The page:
The Theory of Knowledge (TOK) program is central to the educational philosophy of the International Baccalaureate. It challenges students to reflect critically on diverse ways of knowing and areas of knowledge. Also, students consider, through critical questioning, considering the role which knowledge plays in a global society. It encourages students to become aware of themselves as thinkers, to become aware of the complexity of knowledge, and to recognize the need to act responsibly in an increasingly interconnected world.
As a thoughtful and purposeful inquiry into different ways of knowing, and into different kinds of knowledge, the TOK program is composed almost entirely of questions. The most central of these questions is “How do I, or how do we, know that a given assertion is true, or a given judgment is well grounded?” Assertions or judgments of this sort are termed “knowledge claims”, while the difficulties that arise in addressing these questions are the broad areas known as the “problems of knowledge”. The program entails the application of this central question to many different, yet interrelated topics.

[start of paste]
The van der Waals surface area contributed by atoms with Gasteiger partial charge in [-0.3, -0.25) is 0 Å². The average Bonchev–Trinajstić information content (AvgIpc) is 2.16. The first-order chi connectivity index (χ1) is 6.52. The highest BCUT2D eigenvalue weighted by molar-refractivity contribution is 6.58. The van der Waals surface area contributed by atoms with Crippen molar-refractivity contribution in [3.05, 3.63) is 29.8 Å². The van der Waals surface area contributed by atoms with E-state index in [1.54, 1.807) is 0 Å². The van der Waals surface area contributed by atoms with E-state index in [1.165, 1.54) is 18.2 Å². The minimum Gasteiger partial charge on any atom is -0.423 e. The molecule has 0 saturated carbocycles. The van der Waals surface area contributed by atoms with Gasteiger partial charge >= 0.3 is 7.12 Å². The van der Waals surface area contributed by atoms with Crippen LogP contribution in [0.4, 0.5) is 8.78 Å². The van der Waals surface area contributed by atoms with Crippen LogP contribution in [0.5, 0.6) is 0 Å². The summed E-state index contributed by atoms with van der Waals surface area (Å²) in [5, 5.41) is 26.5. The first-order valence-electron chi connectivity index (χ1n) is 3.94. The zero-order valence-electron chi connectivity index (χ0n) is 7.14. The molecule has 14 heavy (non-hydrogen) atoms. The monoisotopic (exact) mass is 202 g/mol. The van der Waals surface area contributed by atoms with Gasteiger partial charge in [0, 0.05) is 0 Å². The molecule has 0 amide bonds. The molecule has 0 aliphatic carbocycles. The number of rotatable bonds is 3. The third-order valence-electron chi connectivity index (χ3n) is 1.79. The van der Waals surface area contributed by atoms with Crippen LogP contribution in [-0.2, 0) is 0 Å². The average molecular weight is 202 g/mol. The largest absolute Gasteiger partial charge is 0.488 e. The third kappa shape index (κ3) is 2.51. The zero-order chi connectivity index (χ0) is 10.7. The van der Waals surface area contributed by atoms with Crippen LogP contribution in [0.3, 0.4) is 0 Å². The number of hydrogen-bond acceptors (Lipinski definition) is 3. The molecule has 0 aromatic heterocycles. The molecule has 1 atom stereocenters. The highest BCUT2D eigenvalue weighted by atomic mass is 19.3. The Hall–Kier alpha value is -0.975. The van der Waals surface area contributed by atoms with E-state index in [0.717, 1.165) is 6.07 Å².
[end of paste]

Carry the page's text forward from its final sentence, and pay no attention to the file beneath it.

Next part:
The interconnectivity of all the subjects within the IB hexagon will be apparent and emphasized in the TOK classroom. Students will apply the concepts and philosophies of TOK within the subject area classrooms as well, working with subject area teachers to apply questioning patters to individual subject areas as “areas of knowledge.”